Larry Cuban Explores Good Schools in the Sachs Lectures
Larry Cuban, Professor Emeritus of Education at Stanford University, who teaches methods of teaching social studies, the history of school reform, and instruction and leadership, is the 2001 Sachs Lecturer. Cuban, Visiting Professor in Educational Leadership, will be concentrating on the question of "Why is it so hard to get good schools?" in his lecture series.
In an interview preceding his lecture on October 17, Cuban said, "I've been lucky. I've had two careers. As a practitioner, a teacher of social studies for 14 years, and as a school administrator, seven of which were spent as a superintendent. And then 20 years were spent being a scholar. I see myself as a practitioner and a scholar."
Prior to becoming a faculty member at Stanford, Cuban spent 14 years teaching high school social studies in urban schools, directing a teacher education program that prepared returning Peace Corps volunteers to teach in inner-city schools and serving seven years as a district superintendent.
Trained as a historian, he received his B.A. degree from the university of Pittsburgh in 1955 and his M.A. from Cleveland's Case-western Reserve University three years later. On completing his Ph.D. work at Stanford University, he assumed the superintendency of the Arlington, Virginia, Public Schools, a position he held until returning to Stanford in 1981.
His major research interests focus on the history of curriculum and instruction, educational leadership, school reform and the uses of technology in the classroom. Students at the School of Education have named him Teacher of the Year six times.
Some of his books include: Oversold and Underused: Computers in Schools; How Can I Fix It? Finding Solutions and Managing Dilemmas; Reconstructing the Common Good in Education: Managing Intractable Dilemmas (co-edited with Professor Dorothy Shipps); How Scholars Trumped Teachers: Change without Reform in University Curriculum, Teaching and Research, 1890-1990.
Speaking of his series of lectures, Cuban said, "All three lectures are built around the notion of good schools and why we have good schools-and the different kinds of good schools.
The first lecture, "Why Have American Schools Become an Arm of the Economy?" deals with why the business community, twice in this past century, has created one version of a good school that basically undermines all the different kinds of good schools."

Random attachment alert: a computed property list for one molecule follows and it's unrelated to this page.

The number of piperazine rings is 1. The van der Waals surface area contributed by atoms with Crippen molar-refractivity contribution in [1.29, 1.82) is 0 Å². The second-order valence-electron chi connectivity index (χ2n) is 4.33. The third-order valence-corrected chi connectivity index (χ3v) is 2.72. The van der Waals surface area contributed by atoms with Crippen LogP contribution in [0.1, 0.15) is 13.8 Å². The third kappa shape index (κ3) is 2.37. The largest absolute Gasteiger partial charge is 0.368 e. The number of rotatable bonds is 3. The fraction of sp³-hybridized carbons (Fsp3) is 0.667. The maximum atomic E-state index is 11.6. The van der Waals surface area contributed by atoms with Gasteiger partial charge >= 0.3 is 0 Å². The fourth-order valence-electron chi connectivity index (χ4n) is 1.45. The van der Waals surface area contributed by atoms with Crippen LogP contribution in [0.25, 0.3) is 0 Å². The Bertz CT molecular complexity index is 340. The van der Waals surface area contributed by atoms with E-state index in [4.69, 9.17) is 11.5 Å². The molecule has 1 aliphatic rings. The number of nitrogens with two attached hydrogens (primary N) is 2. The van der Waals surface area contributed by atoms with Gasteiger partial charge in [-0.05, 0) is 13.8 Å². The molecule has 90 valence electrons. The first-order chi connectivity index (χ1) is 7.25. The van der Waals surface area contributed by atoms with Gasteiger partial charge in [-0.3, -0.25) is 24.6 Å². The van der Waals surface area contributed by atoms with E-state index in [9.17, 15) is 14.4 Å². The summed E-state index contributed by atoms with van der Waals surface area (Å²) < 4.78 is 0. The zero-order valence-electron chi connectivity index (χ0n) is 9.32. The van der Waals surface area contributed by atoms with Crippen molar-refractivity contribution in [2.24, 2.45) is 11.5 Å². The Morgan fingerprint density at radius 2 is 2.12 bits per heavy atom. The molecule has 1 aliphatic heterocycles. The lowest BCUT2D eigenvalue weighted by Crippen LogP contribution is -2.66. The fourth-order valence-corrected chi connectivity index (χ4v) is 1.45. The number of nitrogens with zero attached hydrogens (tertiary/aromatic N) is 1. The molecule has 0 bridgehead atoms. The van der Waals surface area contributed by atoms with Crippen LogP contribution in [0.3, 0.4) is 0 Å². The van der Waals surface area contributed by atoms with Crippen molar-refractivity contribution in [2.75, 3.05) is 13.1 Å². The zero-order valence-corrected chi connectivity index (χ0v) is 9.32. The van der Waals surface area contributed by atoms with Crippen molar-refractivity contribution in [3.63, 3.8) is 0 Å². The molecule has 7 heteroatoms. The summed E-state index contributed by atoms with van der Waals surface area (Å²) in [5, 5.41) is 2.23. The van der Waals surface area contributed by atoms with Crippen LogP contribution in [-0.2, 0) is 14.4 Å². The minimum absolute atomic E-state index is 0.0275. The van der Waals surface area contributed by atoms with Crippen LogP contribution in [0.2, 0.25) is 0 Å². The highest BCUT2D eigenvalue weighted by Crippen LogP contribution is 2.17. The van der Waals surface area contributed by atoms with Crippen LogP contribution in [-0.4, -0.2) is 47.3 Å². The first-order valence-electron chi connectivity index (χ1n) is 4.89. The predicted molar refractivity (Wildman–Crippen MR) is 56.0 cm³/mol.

"Twice in the past century, in vocational education at the end of the 19th early 20th century, and then in the past quarter century, ‘business-led coalitions' have basically converted public education into an arm of the economy. Because of fears of foreign competition public schools have basically taken on the singular goal of preparing students for the workplace. I argue with evidence that what has been created is a certain orthodoxy about what constitutes a good school in America. I also argue that we're living in the middle one of these orthodoxies right now."
Cuban explained his definition of "business-led coalitions." He said, "We're talking about a political coalition, of corporate leaders, public officials, unionists, and educators, who came together at the turn of the century, and said, ‘We have to have vocational education like the Germans do, or we're going to lose out in our products getting a share of the global market.' These were the 1890s and the introduction of vocational tracks in high school curricula-separate vocational schools-all with the notion of getting public schools to prepare people for the workplace."
"The coalition," Cuban added, "maintained the public schools were inefficient, in their governance, in their organization, and they had to become more efficient. These were the ‘efficiency progressives.'"
Since the late 1970's, he said, particularly since 1983 with the A Nation At Risk report, we've had another kind of coalition, made up of roughly the same kinds of people: corporate leaders, Fortune 500 companies, down to chamber of commerce, public officials, American presidents and governors, who demand that our schools have high academic standards-holding teachers, principals, and superintendents more accountable.
"In this most recent orthodoxy we have created a model of a 1950's traditional school, in which homework and high test scores are important, whether a student lives in Harlem or La Joya, California."
The second lecture, on October 29th, will lay out the different versions of good schools that we've had historically and contemporaneously.
The final lecture, on November 15th, will deal with this puzzle about why it is so hard to get good schools, and what type of schools we should have in a democracy.
Published Monday, May. 20, 2002